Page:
On Tuesday January 15, MailChimp released its single page 2012 annual report to the public. Using a design consistent with the company’s wonderfully minimalistic branding, the report met great success with the design community. The Twittersphere has been absolutely buzzing with positive reviews for the email–marketing service giant.
Some of the tweets included:
Mailchimp’s 2012 annual report, pretty gorgeous I might say — mailchimp.com/2012/
— Kerem Suer (@kerem) January 15, 2013
Lovely @mailchimp Annual Report one-pager. Some of the most consistant branding in the biz. mailchimp.com/2012/
— Ira F. Cummings (@irafcummings) January 16, 2013
@mailchimp’s awesome and fun 2012 annual report – this really raises the bar. Experiencing design envy. mailchimp.com/2012/
— Meredith MacKinlay (@meremackinlay) January 16, 2013
A Brief Word From MailChimp’s Mark DiCristina
Curious to learn more about MailChimp’s project, I reached out to Mark DiCristina, MailChimp Marketing Manager and the annual report’s project leader, for a quick interview. Below he gives Optimum7 details on the inspiration of the project and the success it has met thus far.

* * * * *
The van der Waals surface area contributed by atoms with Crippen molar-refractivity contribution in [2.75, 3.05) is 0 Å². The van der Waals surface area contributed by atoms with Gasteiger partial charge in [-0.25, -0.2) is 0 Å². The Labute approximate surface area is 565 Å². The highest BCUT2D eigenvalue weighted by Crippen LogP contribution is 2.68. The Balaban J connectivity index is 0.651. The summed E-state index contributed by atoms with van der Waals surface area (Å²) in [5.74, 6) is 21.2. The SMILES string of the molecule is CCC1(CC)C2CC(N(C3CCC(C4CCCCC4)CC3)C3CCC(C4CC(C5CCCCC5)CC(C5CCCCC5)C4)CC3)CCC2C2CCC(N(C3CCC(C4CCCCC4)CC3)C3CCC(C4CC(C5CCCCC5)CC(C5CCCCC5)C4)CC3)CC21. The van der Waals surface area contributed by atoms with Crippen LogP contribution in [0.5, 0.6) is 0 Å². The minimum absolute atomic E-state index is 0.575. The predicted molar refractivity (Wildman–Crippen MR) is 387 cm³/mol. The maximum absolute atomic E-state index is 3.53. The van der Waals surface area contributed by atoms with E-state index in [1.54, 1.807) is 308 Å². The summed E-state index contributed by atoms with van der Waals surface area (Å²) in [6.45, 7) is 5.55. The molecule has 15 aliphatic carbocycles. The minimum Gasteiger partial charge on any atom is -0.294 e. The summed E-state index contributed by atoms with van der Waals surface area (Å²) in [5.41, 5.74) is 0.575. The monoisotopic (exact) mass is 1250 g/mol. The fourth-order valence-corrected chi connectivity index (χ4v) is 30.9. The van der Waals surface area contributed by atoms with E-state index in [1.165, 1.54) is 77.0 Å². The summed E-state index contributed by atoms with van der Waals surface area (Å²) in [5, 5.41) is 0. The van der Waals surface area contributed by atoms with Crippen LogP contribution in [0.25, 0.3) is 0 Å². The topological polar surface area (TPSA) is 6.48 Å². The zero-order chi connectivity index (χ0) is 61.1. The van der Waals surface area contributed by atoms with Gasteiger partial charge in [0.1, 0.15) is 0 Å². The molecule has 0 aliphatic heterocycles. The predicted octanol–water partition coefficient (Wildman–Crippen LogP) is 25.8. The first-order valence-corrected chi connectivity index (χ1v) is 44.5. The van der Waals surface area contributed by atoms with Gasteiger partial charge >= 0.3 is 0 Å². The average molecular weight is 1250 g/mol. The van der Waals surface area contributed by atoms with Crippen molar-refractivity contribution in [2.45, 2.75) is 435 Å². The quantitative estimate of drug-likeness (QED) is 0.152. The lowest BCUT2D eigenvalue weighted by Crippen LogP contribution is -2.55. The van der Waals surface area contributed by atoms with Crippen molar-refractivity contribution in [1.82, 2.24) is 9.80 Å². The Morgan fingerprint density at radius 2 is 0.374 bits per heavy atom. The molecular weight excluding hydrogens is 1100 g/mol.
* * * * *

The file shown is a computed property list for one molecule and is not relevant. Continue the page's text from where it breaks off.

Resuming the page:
“The idea of doing the annual report definitely wasn’t something we came up with our own. We’d seen both Warby Parker and Kickstarter do similar things the year before, and other web companies do them, too. We just thought it would be a fun exercise to do for ourselves. Essentially, we broke the project into three parts: data, presentation, and interaction, and we assigned people to run the different pieces. We started with talking about what kinds of things we wanted to include, then came up with concepts for how we thought it could work, then brought the winning concept to code and really ironed out the details there.
Our only objectives for the project were to self-reflect and find some interesting insights, and then to share those insights with others. It was a great opportunity to look back at what we’d done and discover things we wouldn’t have realized otherwise. Who would have known that Vatican City has the highest users per capita? And, of course, we hoped people would like it and talk about it, which they have, so it’s a big success for us.”
Why Is It Successful In Our Eyes?
There are several aspects that work together to make the MailChimp 2012 Annual Report successful. After reviewing the report, I have pinpointed 5 main characteristics that make it effective.